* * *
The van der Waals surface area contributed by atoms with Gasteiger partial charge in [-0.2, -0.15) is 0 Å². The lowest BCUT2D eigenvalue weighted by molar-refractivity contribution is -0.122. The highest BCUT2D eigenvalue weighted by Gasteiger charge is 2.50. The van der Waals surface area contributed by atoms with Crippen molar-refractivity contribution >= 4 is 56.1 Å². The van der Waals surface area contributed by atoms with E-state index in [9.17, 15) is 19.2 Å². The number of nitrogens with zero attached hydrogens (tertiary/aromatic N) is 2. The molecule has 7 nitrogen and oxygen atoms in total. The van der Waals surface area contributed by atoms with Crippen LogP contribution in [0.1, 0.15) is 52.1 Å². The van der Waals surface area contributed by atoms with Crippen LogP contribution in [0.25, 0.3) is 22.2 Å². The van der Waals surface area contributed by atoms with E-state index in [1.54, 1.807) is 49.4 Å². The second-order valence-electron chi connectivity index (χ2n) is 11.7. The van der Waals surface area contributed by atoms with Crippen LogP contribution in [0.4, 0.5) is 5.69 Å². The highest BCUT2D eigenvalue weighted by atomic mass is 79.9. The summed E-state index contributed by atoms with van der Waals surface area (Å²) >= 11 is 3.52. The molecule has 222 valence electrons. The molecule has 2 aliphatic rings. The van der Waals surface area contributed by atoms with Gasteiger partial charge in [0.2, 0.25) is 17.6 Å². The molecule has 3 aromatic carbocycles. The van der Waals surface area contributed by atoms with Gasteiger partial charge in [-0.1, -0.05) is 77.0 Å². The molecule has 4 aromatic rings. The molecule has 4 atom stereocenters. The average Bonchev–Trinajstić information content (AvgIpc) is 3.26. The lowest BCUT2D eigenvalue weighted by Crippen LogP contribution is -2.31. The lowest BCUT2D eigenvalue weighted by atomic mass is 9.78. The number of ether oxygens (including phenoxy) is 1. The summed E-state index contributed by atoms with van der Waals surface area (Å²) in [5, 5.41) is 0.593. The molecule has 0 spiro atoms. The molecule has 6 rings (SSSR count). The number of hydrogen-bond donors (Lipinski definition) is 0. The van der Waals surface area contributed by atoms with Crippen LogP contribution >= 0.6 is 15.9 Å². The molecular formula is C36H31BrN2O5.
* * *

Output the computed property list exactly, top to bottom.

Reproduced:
The van der Waals surface area contributed by atoms with Gasteiger partial charge in [-0.2, -0.15) is 0 Å². The lowest BCUT2D eigenvalue weighted by molar-refractivity contribution is -0.122. The highest BCUT2D eigenvalue weighted by Gasteiger charge is 2.50. The van der Waals surface area contributed by atoms with Crippen molar-refractivity contribution >= 4 is 56.1 Å². The van der Waals surface area contributed by atoms with E-state index in [9.17, 15) is 19.2 Å². The number of nitrogens with zero attached hydrogens (tertiary/aromatic N) is 2. The molecule has 7 nitrogen and oxygen atoms in total. The van der Waals surface area contributed by atoms with Crippen LogP contribution in [0.1, 0.15) is 52.1 Å². The van der Waals surface area contributed by atoms with Crippen LogP contribution in [0.25, 0.3) is 22.2 Å². The van der Waals surface area contributed by atoms with E-state index in [1.54, 1.807) is 49.4 Å². The second-order valence-electron chi connectivity index (χ2n) is 11.7. The van der Waals surface area contributed by atoms with Crippen LogP contribution in [0.4, 0.5) is 5.69 Å². The highest BCUT2D eigenvalue weighted by atomic mass is 79.9. The summed E-state index contributed by atoms with van der Waals surface area (Å²) >= 11 is 3.52. The molecule has 222 valence electrons. The molecule has 2 aliphatic rings. The van der Waals surface area contributed by atoms with Gasteiger partial charge in [0.2, 0.25) is 17.6 Å². The molecule has 3 aromatic carbocycles. The van der Waals surface area contributed by atoms with Gasteiger partial charge in [-0.1, -0.05) is 77.0 Å². The molecule has 4 aromatic rings. The molecule has 4 atom stereocenters. The average Bonchev–Trinajstić information content (AvgIpc) is 3.26. The lowest BCUT2D eigenvalue weighted by Crippen LogP contribution is -2.31. The lowest BCUT2D eigenvalue weighted by atomic mass is 9.78. The number of ether oxygens (including phenoxy) is 1. The summed E-state index contributed by atoms with van der Waals surface area (Å²) in [5, 5.41) is 0.593. The molecule has 0 spiro atoms. The molecule has 6 rings (SSSR count). The number of hydrogen-bond donors (Lipinski definition) is 0. The van der Waals surface area contributed by atoms with Crippen LogP contribution >= 0.6 is 15.9 Å². The molecular formula is C36H31BrN2O5.